This generally temporary illness often develops after a cold or the flu. However, for about 5% of Canadians (mostly smokers), bronchitis is a serious, recurring disease. Acute and chronic symptoms are similar and may be effectively relieved with the use of certain supplements.
What it Bronchitis?
Bronchitis is an inflammation of the windpipe and bronchial tubes, the large airways that lead to the lungs. These airways swell and thicken, paralyzing the cilia, the tiny hairs that line the respiratory tract and sweep away dust and germs. Mucus builds up, resulting in a cough.
There are two types of bronchitis: acute and chronic. Acute is marked by a slight fever that lasts for a few days and a cough that goes away after several weeks. In chronic bronchitis, a hacking cough along with discoloured phlegm persists for several months and may disappear and recur.
What causes Bronchitis?
Acute bronchitis frequently follows a cold or the flu, though it can also result from a bacterial infection or exposure to chemical fumes. Chronic bronchitis occurs when the lungs have been irritated for a long time. The primary cause of chronic bronchitis is cigarette smoking. People with long-term exposure to second hand smoke, workers routinely exposed to chemical fumes, and individuals with chronic allergies are also susceptible.
How supplements can help?
Supplements can help strengthen your body’s immune response and also stimulate its normal process of loosening and bringing up phlegm. The supplements for acute bronchitis should be taken only while you are ill. Those for chronic bronchitis require long-term use.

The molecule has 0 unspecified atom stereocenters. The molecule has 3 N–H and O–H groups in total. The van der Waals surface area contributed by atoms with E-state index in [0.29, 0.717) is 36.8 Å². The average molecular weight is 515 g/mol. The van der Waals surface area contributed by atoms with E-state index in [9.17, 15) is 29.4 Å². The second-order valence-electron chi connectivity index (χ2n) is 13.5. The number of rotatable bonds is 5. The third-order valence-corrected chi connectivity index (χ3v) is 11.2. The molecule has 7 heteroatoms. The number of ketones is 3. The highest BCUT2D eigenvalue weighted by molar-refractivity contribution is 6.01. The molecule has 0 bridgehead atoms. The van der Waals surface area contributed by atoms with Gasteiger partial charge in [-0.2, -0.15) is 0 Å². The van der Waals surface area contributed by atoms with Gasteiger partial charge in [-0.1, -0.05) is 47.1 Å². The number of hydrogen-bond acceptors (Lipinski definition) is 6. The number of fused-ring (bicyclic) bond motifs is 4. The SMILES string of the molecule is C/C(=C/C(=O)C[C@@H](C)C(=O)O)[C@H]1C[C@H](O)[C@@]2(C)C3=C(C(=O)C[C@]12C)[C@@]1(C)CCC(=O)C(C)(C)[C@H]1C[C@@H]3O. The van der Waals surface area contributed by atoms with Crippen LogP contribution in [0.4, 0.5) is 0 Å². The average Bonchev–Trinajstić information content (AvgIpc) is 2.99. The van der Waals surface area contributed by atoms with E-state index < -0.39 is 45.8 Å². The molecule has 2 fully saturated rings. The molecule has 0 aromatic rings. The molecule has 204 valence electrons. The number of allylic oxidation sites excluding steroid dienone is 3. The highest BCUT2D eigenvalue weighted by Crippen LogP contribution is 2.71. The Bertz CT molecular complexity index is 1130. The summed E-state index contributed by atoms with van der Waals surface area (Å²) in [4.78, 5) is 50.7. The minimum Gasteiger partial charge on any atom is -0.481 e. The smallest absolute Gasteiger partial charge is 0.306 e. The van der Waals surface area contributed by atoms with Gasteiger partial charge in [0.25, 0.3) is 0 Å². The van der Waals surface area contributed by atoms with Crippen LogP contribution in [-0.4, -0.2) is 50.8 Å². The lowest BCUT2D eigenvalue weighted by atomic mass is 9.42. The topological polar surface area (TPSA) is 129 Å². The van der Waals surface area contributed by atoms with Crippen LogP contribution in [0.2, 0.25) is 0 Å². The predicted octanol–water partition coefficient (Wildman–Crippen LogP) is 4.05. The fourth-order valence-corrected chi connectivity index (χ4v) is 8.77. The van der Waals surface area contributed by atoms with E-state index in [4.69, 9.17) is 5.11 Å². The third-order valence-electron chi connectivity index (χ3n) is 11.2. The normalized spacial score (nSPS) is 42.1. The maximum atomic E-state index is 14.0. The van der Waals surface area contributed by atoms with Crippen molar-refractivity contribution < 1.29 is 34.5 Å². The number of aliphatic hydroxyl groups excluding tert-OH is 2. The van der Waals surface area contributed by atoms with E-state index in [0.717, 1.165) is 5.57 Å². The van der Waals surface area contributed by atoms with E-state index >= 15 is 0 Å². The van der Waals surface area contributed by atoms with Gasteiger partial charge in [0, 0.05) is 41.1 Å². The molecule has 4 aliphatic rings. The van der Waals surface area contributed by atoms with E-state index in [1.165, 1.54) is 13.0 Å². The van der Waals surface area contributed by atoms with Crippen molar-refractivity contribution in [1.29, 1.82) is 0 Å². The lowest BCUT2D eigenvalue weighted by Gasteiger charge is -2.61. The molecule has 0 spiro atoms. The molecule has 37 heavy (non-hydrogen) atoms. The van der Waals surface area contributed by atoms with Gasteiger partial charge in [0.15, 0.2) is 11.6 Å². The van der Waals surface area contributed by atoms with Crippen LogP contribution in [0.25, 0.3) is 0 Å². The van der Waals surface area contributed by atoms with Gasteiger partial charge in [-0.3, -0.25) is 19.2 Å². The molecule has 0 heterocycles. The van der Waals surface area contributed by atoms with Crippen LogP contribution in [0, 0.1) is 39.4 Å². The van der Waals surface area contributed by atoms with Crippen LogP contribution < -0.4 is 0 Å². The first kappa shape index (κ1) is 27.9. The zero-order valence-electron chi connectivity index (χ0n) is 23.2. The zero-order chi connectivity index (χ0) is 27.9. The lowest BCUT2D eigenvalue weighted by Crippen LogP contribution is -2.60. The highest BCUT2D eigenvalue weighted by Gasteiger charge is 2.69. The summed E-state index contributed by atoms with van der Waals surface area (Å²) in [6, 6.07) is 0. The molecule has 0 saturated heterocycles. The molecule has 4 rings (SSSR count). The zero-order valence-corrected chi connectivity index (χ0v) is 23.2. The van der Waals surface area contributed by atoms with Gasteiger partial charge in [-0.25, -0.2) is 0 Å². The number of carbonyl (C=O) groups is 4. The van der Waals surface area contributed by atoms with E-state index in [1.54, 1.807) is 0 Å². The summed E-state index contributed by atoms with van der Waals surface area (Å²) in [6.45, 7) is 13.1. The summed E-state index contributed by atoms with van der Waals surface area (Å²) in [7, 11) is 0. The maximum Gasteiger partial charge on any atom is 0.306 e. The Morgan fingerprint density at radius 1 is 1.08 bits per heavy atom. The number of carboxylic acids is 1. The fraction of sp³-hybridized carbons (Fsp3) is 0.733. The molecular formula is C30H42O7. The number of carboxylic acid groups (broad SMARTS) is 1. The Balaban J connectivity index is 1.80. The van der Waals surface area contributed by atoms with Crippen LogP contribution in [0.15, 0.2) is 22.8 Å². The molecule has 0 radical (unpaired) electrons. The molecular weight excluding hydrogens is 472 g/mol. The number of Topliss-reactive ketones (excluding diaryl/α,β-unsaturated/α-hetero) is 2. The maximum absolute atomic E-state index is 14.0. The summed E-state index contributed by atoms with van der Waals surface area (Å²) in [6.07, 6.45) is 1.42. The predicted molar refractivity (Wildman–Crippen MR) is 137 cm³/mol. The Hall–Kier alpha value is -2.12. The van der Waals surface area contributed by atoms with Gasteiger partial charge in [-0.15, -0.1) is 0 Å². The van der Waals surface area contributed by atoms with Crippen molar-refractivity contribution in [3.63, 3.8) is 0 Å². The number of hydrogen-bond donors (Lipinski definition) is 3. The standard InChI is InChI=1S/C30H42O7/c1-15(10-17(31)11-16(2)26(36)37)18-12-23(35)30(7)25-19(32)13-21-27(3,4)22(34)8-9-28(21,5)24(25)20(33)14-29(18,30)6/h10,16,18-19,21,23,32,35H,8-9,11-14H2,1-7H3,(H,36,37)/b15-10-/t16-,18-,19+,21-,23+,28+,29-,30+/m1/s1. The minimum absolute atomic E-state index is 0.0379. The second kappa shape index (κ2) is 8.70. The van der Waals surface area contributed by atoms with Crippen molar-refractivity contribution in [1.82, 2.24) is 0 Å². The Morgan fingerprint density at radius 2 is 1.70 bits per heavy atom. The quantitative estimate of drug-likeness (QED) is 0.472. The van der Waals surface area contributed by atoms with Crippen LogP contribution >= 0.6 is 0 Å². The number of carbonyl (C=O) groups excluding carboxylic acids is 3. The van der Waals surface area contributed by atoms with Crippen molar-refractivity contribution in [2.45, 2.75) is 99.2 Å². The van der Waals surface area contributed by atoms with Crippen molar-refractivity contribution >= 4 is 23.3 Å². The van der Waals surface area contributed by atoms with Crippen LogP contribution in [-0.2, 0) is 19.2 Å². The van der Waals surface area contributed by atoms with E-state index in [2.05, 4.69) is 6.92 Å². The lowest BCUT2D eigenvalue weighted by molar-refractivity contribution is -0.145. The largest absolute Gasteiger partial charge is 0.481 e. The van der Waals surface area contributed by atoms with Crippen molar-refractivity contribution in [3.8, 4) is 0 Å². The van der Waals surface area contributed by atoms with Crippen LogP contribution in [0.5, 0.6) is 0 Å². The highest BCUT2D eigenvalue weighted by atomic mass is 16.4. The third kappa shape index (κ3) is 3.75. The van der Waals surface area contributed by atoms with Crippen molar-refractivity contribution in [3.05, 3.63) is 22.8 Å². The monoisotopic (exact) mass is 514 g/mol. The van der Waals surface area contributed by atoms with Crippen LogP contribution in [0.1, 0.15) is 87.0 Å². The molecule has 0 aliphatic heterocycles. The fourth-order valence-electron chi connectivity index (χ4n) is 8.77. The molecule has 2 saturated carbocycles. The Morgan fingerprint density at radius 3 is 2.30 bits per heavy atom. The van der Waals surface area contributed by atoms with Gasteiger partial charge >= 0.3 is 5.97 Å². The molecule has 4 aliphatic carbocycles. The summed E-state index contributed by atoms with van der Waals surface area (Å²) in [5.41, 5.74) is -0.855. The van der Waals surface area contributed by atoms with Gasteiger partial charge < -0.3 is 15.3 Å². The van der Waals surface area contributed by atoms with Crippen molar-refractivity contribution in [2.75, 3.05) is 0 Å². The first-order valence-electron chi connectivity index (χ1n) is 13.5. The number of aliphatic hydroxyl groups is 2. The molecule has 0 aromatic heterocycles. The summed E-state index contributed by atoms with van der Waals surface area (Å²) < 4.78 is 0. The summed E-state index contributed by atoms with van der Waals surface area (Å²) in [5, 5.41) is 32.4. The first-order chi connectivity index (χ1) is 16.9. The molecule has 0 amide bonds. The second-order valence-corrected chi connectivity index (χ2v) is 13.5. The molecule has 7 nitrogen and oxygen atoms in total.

Vitamin C is particularly helpful in fighting off viruses that attack the respiratory system. Take it coupled with powerful antioxidants called flavonoids (or bioflavonoids), which are natural antivirals and anti-inflammatory. Vitamin A is also important for immune health. In chronic bronchitis, both vitamins assist in the healing of damaged lung tissue.
The herbs echinacea and astragalus have antibacterial, antiviral, and immune strengthening properties. At the higher doses, they can be used to fight off acute bronchitis.
For chronic or seasonal bronchitis, try taking the following herbs in rotation: echinacea (200 mg twice a day), astragalus (200 mg twice a day), pau d’arco (250 mg twice a day), and 1,500 mg of reishi or 600 mg of maitake mushrooms a day. Use one herb for one week, then switch to another; continue this cycle as long as needed.
• Tulsi (Ocimum sanctum)
• Vasak (Adhatoda vasika)
• Talisadi Churna
• A limited quantity of carbohydrates, fats and proteins.
• A liberal amount of alkali-forming foods – fresh fruits, green vegetables, sprouted seeds and grains.
• Avoid foods which tend to produce phlegm – rice, sugar, lentils and curd.
• Avoid difficult-to-digest foods – strong tea, coffee, alcoholic beverages, condiments, pickles, sauces and all refined and processed foods.
• Avoid excess humidity
• Avoid exposure to dust, fumes & pollen grains
• Check your allergens
• Half Wheel (Ardha Chakrasana)
• Bow (Dhanura Asana)